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Parashat Behar-Bechukotai - 5777

Dear friends,

This is another Shabbat when two portions are read - Behar and Behukotay.

Behar is a very short Parasha consisting of only one chapter - Leviticus, chapter 25. The second Parasha , Behukotay, is the last Parasha in Leviticus and contains blessings and curses. Blessings if we follow G-d's teachings and curses if we do not.

The Children of Israel are about to enter the promised land. In Behar, we have laws which provide a social system that gives an equal opportunity for all. Being an agricultural society, owning a piece of land is central to enjoying G-d's blessings. A safety net is provided in these laws for those who do not succeed in farming, and must sell their land. The land is never sold in perpetuity, but for a specific number of harvests. The land returns to its owner at the end of the Sabbatical year or the Jubilee year. We are urged to help one who is down by providing an interest-free loan, by giving a job, or even by welcoming him and his family into our home.

For one who sold his ancestral home or who, in a worst case, sold himself into servitude in order to exist, the Jubilee Year returns the land to the family, and the servant is freed and may return home.

The shofar is sounded on the Yom Kippur of the Jubilee Year throughout the land:

"And you shall hallow the fiftieth year. You shall proclaim liberty throughout the land for all its inhabitants. It shall be a jubilee for you, each of you shall return to his holding and each of you shall return to his family." (Leviticus 25:10)

The word 'Jubilee' has become synonymous with the number fifty. We use it to mark this special milestone in a couple's years of marriage, the existence of an organization, etc. In this week's Parasha, however, Jubilee is a unique opportunity that restored freedom to every individual.

According to Nahmanides the word 'Jubilee' - Yovel in Hebrew - comes from the root 'Hovala', meaning 'movement', a term used today for Israeli moving company names. When the Torah states "Proclaim liberty throughout the land", it is the liberty for each individual to go to where he or she wishes.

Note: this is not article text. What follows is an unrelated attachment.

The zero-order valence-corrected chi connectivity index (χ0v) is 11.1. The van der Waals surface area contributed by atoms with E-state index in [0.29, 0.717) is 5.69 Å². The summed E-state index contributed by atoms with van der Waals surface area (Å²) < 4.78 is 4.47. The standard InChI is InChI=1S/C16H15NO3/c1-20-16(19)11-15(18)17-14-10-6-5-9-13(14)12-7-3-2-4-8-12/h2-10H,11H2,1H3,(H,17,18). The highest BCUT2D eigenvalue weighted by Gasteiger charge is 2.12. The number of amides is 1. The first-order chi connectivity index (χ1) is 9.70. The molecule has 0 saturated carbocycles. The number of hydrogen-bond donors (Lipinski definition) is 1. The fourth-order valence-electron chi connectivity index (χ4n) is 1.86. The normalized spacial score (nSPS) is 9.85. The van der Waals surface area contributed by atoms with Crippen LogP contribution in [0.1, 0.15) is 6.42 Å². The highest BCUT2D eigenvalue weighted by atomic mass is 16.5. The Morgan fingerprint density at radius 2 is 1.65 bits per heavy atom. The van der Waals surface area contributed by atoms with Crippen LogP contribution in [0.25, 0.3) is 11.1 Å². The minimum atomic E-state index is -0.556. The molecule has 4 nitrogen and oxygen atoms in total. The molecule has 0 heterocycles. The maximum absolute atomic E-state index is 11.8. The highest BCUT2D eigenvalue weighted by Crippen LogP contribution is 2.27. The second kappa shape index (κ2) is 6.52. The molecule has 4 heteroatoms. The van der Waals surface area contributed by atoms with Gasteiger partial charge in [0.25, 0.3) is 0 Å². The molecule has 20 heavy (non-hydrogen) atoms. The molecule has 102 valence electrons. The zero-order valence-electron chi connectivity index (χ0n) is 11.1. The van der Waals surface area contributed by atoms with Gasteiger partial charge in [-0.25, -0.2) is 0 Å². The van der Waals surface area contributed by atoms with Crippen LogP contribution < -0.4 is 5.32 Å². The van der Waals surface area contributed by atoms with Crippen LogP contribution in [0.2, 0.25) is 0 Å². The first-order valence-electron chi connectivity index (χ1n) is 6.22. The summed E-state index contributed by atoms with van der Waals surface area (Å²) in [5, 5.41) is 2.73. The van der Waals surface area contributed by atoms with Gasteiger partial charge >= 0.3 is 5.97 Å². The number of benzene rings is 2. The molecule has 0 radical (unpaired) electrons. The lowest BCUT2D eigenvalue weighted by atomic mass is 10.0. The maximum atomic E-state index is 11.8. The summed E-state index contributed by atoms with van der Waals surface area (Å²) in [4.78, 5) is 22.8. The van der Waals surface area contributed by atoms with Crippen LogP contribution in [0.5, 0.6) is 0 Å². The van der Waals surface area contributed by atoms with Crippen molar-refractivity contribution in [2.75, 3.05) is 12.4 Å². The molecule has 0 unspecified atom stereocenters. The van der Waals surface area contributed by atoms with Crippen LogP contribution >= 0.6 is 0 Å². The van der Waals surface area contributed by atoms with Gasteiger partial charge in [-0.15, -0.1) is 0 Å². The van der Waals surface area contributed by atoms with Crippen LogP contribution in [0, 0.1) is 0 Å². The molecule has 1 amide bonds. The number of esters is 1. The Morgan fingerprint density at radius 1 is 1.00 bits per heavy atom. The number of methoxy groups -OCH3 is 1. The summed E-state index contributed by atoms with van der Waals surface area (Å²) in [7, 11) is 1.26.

As we look at our world today, seeing the movement of millions of people who have been forced to move from their homes and countries, we realize how lacking our society is of this G-d-given right for a human being to live in freedom - in their ancestral home or to move to a new place. I believe that the lessons of the Jubilee - the opportunity for a new start - is something that we should strive for in helping others and ourselves. It is our obligation to be of help to those who have been forced out of their homes and are on a Yovel - on a move to find a better place.

It is also a message for us to overcome the obstacles that prevent us from fulfilling our dreams and our full potential. "Proclaim liberty throughout the land for all its inhabitants" is a G-d-given freedom that we should take to heart, explore and enjoy.

Just a reminder that a special Jubilee will be observed this coming week. 'Yom Yerushalayim' - Jerusalem Day - will be observed this coming Tuesday evening. It is a very special year, as it is Jerusalem's Jubilee since it was liberated fifty years ago in 1967. Israel's neighbors as well as many other countries continue to deny the right of the Jewish people to return to their 3000-year old capital, and the right of Jerusalem to return to her legitimate and historical people.

"And you shall hallow the fiftieth year. You shall proclaim liberty throughout the land for all its inhabitants. It shall be a jubilee for you, each of you shall return to his holding and each of you shall return to his family." (Leviticus 25:10)

Shabbat Shalom,

Avram